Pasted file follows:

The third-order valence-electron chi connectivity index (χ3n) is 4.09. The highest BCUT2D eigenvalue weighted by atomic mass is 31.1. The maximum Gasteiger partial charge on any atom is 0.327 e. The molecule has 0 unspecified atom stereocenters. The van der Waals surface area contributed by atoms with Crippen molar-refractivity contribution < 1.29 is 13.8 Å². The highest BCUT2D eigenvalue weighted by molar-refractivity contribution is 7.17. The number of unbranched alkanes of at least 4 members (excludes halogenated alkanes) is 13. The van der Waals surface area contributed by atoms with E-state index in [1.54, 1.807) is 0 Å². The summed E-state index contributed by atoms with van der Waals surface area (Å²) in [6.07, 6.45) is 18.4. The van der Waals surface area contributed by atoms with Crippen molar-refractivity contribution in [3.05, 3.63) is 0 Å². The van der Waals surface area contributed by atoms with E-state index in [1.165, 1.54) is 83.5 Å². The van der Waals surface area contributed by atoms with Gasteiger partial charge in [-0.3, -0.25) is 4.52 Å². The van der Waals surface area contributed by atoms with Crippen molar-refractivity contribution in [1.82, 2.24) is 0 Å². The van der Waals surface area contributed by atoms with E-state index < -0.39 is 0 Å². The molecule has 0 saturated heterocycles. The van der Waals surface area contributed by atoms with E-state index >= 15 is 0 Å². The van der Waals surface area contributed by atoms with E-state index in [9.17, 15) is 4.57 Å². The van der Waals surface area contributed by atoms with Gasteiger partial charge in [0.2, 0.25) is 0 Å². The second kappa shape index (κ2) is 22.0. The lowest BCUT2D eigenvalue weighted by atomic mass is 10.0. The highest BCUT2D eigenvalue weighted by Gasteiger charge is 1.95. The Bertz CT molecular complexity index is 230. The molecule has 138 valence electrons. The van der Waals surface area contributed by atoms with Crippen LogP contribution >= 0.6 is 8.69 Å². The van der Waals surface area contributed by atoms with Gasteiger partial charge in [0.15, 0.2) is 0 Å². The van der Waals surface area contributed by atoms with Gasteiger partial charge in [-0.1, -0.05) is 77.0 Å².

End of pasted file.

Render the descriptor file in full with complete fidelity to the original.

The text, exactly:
The third-order valence-electron chi connectivity index (χ3n) is 4.09. The highest BCUT2D eigenvalue weighted by atomic mass is 31.1. The maximum Gasteiger partial charge on any atom is 0.327 e. The molecule has 0 unspecified atom stereocenters. The van der Waals surface area contributed by atoms with Crippen molar-refractivity contribution < 1.29 is 13.8 Å². The highest BCUT2D eigenvalue weighted by molar-refractivity contribution is 7.17. The number of unbranched alkanes of at least 4 members (excludes halogenated alkanes) is 13. The van der Waals surface area contributed by atoms with E-state index in [1.54, 1.807) is 0 Å². The summed E-state index contributed by atoms with van der Waals surface area (Å²) in [6.07, 6.45) is 18.4. The van der Waals surface area contributed by atoms with Crippen molar-refractivity contribution in [3.05, 3.63) is 0 Å². The van der Waals surface area contributed by atoms with E-state index in [1.165, 1.54) is 83.5 Å². The van der Waals surface area contributed by atoms with Gasteiger partial charge in [-0.3, -0.25) is 4.52 Å². The van der Waals surface area contributed by atoms with Crippen molar-refractivity contribution in [1.82, 2.24) is 0 Å². The van der Waals surface area contributed by atoms with E-state index < -0.39 is 0 Å². The molecule has 0 saturated heterocycles. The van der Waals surface area contributed by atoms with E-state index >= 15 is 0 Å². The van der Waals surface area contributed by atoms with E-state index in [9.17, 15) is 4.57 Å². The van der Waals surface area contributed by atoms with Gasteiger partial charge in [0.2, 0.25) is 0 Å². The second kappa shape index (κ2) is 22.0. The lowest BCUT2D eigenvalue weighted by atomic mass is 10.0. The highest BCUT2D eigenvalue weighted by Gasteiger charge is 1.95. The Bertz CT molecular complexity index is 230. The molecule has 138 valence electrons. The van der Waals surface area contributed by atoms with Crippen LogP contribution >= 0.6 is 8.69 Å². The van der Waals surface area contributed by atoms with Gasteiger partial charge in [0.15, 0.2) is 0 Å². The van der Waals surface area contributed by atoms with Gasteiger partial charge in [-0.1, -0.05) is 77.0 Å².